Toddler Multi-Tasking: Your Child Learning to Push, Pull, and Carry

Toddler Multi-Tasking: Your Child Learning to Push, Pull, and Carry

With the ability to walk often comes other complementary skills. Think about the coordination it takes for a baby to walk and carry something at the same time, and yet, children have the motivation to do it! Pushing and pulling activities can also be favorites at 12-18 months old.1

With improved Active, Coordinated Movement abilities, in addition to his early walking skills, your baby probably enjoys playing with push toys,1 like a baby stroller, toy lawnmower, or play vacuum cleaner. These toys will help support his balance and walking skills as he gains more practice walking, as well as give him more confidence with this new skill.2 Look for toys that have a push bar and are sturdy enough to not fall over easily.3 Or, instead of a toy, consider offering your baby a large box or laundry basket and watch him have fun pushing his “grocery” cart around the house, putting objects into his cart as he shops and plays market!

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At this age, many children also enjoy using pull toys, dragging them behind them as they walk.This may extend to unintentional pull toys, so don’t be surprised if you see your baby dragging his prized teddy bear behind him everywhere he goes! To encourage his interest in pulling as well as pretend play, try giving him a variety of pull toys to play with, such as a dog on wheels with a pull string used as a “leash.” As he matures, your baby will eventually graduate to pulling larger toys, such as small wagons with his toy friends riding inside.

As your baby’s coordination skills improve, he will be able to multitask by walking and carrying objects well. You can help him develop this ability to carry objects while walking by asking him to help out with certain household chores.4,5 Encouraging him to put away his toys in their proper storage boxes is a great way to practice carrying as well as organization. Asking him to help put his dirty clothes into the laundry hamper or put the groceries away into the pantry also helps support his ability to coordinate muscle movements and build his self-help skills. According to research by Marty Rossmann, emeritus associate professor of family education at the University of Minnesota, children who are actively involved in household chores achieve greater success by their mid-20’s compared to their less involved counterparts. They develop a sense of responsibility, competence, self-reliance, and self-worth that stays with them throughout their lives.6 However, when including your baby in these everyday tasks, be sure to adjust his tasks to his current abilities, making sure that he doesn’t handle objects that are too heavy, fragile, or big.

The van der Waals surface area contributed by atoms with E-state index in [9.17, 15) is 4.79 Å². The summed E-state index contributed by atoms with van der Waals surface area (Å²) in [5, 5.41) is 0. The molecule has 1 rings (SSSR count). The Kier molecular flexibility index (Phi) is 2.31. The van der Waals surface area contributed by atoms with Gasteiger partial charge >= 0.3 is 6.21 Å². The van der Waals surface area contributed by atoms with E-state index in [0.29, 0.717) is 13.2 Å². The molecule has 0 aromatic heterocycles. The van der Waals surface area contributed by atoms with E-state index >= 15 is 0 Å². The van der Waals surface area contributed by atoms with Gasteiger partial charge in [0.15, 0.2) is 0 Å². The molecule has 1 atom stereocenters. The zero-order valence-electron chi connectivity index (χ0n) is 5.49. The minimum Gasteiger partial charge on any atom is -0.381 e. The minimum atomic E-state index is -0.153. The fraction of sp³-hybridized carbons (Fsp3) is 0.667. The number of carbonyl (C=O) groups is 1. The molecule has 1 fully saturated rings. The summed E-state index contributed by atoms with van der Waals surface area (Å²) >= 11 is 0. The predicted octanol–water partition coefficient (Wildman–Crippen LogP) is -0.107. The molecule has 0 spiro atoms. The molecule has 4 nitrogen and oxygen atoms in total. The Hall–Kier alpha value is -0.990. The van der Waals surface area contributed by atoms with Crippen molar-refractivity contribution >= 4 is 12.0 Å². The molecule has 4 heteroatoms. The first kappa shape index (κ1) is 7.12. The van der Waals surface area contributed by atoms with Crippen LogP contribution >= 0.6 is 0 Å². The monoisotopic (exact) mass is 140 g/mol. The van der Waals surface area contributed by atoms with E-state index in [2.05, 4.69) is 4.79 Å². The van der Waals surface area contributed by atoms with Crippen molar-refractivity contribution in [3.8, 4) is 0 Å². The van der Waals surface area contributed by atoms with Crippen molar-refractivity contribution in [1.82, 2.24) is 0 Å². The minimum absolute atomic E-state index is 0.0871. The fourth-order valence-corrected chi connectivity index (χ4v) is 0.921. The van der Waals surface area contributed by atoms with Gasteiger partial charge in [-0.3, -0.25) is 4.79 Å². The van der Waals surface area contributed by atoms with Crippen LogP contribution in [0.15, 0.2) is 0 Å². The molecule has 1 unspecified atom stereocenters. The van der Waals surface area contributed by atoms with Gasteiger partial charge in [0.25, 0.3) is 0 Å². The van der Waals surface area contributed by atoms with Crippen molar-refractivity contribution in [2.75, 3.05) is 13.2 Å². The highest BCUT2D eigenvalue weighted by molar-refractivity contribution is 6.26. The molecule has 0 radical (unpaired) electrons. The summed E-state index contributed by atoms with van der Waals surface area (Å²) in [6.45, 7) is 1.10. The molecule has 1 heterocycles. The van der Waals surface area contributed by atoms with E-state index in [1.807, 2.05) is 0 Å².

Play Tips:

Do you want to know how you can support your baby’s development of these Active, Coordinated Movement skills at this age? It’s easy! Read on for some simple tips to incorporate into your daily play time together.

  1. Offer your baby a variety of push and pull toys to play with.1,3 Keep your baby interested in walking practice by offering him different push and pull toys, such as an animal on a string, a lightweight wagon, a toddler shopping cart, or a baby doll stroller. The best part about many of these toys is that they also encourage your baby to pretend play, which will become an increasingly important part of his learning as he grows.
  2. Provide a safe and unobstructed space to play in. Because these push and pull toys focus on developing walking skills, make sure to give your baby lots of room to play that’s free of hazards (e.g. open stairs going down), fragile objects (e.g. glass vases that can be knocked over), and obstructions (e.g. furniture). The purpose of these pushing and pulling activities is to encourage your baby to practice his walking skills as much as possible, so give him plenty of space to roam around!
  3. Include your baby in daily chores that focus on hand and walking coordination.4,5 By placing items in their proper places, your toddler will develop the muscle coordination required to carry objects while walking, as well as become familiar with household organization and order.

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Developmental Milestones:

Has your baby achieved the following Active, Coordinated Movement developmental milestones yet? If yes, check off all the skill(s) she has already mastered to date using Playful Bee’s developmental milestones tracker. It’s absolutely FREE and easy to use, just click HERE!

  • Pushes, pulls, and carries toys while walking.



1Maryland State Department of Education (2010). Healthy Beginnings: Supporting Development and Learning from Birth through Three Years of Age.

2What to Expect. Walking Dos and Don’ts. What to Expect. Retrieved February 5, 2014, from

3Greene, Alan (2010). Baby Walkers. Dr. Greene. Retrieved February 5, 2014, from

4Denham, Susanne A. When Can My Toddler Start Doing Chores, and What Kinds Are Appropriate? BabyCenter: Expert Advice. Retrieved February 5, 2014, from

5Weldon, Laura G. (2012). How Kids Benefit from Chores. Wired. Retrieved February 5, 2014, from

6University of Minnesota (2002). Involving Children in Household Tasks: Is it Worth the Effort? University of Minnesota College of Education and Human Development: ResearchWorks. Retrieved February 5, 2014, from

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